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Monday, July 07, 2008 

Responding to accusations of Islamophobia with Islamophobia.

Trevor Kavanagh, the Sun's ex-political editor, and still largely the real ideological power behind the paper due to his closeness to Murdoch, doesn't usually devote his weekly column to Muslims or Islam, preferring to spout the same right-wing rhetoric which has flavoured his pieces for years. Today however he dedicates his column to Muslims and Islam, with it headlined "Islamophobia... or cold, hard truth?"

His reasons for doing so are not immediately clear, or wouldn't be if the only news source you subjected yourself to was the Sun. The clues are however there:

This time, he [Peter Oborne] is making the argument that the British media is anti-Muslim.

He cites invented incidents which portray Muslims in a bad light and incite attacks fuelled by religious or race hatred.


The accusation that the media — with a few badly researched or unchecked stories — is fomenting race hatred is in itself a trivialisation.

Kavanagh doesn't feel inclined to inform his readers that these invented incidents and badly researched or unchecked stories, which can and do foment race hatred, appeared in his own newspaper. The Sun in fact is the newspaper most featured in the pamphlet published along with Peter Oborne's Dispatches documentary, entitled Muslims Under Siege (PDF). Not only does it draw further attention to the story of the Muslim bus driver who allegedly ordered his passengers off so he could pray, a story we now know to be completely untrue and one which the bus driver is taking legal action over, with the story removed from the paper's website, it dedicates the entirety of its first chapter to another well-known completely untrue story about Muslims which featured here and in the Sun: the myth of the "Windsor Muslim yobs." Even now one of the Sun hacks responsible for the piece, Jamie Pyatt, denies that it was wrong: rather the police were being "politically correct" for not admitting that Muslims had been responsible. That there was no evidence whatsoever to even suggest Muslims had been near to the house that had been vandalised, and that those who actually lived in the road were the more likely "yobs" to have vandalised the house the soldiers had looked at because they felt that they might lower the tone and at the same time lower house prices cannot be allowed to get in the way of a brilliant Sun scoop, even if it is one that potentially inspires hate against Muslims as a whole.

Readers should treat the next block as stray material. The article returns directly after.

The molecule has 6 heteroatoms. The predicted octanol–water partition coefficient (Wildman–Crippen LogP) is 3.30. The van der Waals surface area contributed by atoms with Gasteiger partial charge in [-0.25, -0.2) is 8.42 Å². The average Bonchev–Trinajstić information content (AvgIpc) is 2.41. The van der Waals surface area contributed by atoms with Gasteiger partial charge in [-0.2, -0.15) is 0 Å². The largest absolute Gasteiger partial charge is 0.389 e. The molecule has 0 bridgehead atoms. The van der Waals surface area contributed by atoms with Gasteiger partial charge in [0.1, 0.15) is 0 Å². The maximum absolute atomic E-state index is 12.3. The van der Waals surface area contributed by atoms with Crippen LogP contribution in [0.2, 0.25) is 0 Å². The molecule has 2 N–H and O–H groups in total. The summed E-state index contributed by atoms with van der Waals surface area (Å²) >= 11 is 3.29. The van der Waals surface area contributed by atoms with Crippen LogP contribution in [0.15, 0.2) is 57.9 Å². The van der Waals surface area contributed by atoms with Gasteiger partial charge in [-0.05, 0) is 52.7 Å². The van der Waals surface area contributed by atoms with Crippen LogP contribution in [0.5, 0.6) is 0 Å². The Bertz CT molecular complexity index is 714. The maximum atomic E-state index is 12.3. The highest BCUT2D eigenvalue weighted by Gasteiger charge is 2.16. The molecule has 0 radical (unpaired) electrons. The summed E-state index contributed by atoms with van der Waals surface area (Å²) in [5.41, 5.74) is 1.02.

Even those two articles are not the only ones which the pamphlet flags up; it also mentions another untrue story about Muslim medical students in Leicester supposedly refusing to comply with new regulations requiring staff to wash up to the elbow and therefore putting patients at risk of infection. As there sometimes is with such stories, there was the very slightest kernel of truth to it: one student had asked about the new regulations, not even objected to them, and from this swirled the eventual Sun story. Some other Muslim students had also expressed reservations about being bare below the elbow, but not one of them had actually refused to comply with the regulation, and as the pamphlet makes clear, after following Muslim students around the hospital while they worked, all were doing as they were required.

It's clear then what Kavanagh is really responding to: Oborne and his team so much as daring to question the Sun's brilliant public-service journalism. He can't however sow doubt in the average Sun reader's mind that its own stories lack credibility and in some cases have been completely untrue. Instead then he attacks Oborne in a typically roundabout way. He doesn't actually at any point demure from the fact that the media is anti-Muslim; he instead attempts to justify why some are Islamophobic.

What this amounts to in actuality is a list of generalisations, a couple of quotes and the most shallow allusions to what life is like for women in Middle East majority Muslim countries:

Hmmm. Well, what about my criticism of Muslim immigrants for their self-imposed isolation and reluctance to integrate? Wasn’t the same true for some Orthodox Jewish communities?

Maybe, I replied. But Jews — who are themselves increasingly the target for hate attacks — are not trying to bomb Britain.

Neither of course are 99.99% of British Muslims, and those that are abide by a twisted perversion of Islam that is being increasingly opposed by British Muslims themselves, but to say that might not justify the Islamophobia which Kavanagh thinks is perfectly OK. That Muslim immigrants have also historically not isolated themselves, rather that those around those where they have settled have "fled", is also not worth mentioning. Integration and isolation are two-way streets, and both communities have further steps they should take. Multiculturalism hasn't failed, there simply hasn't been enough of it.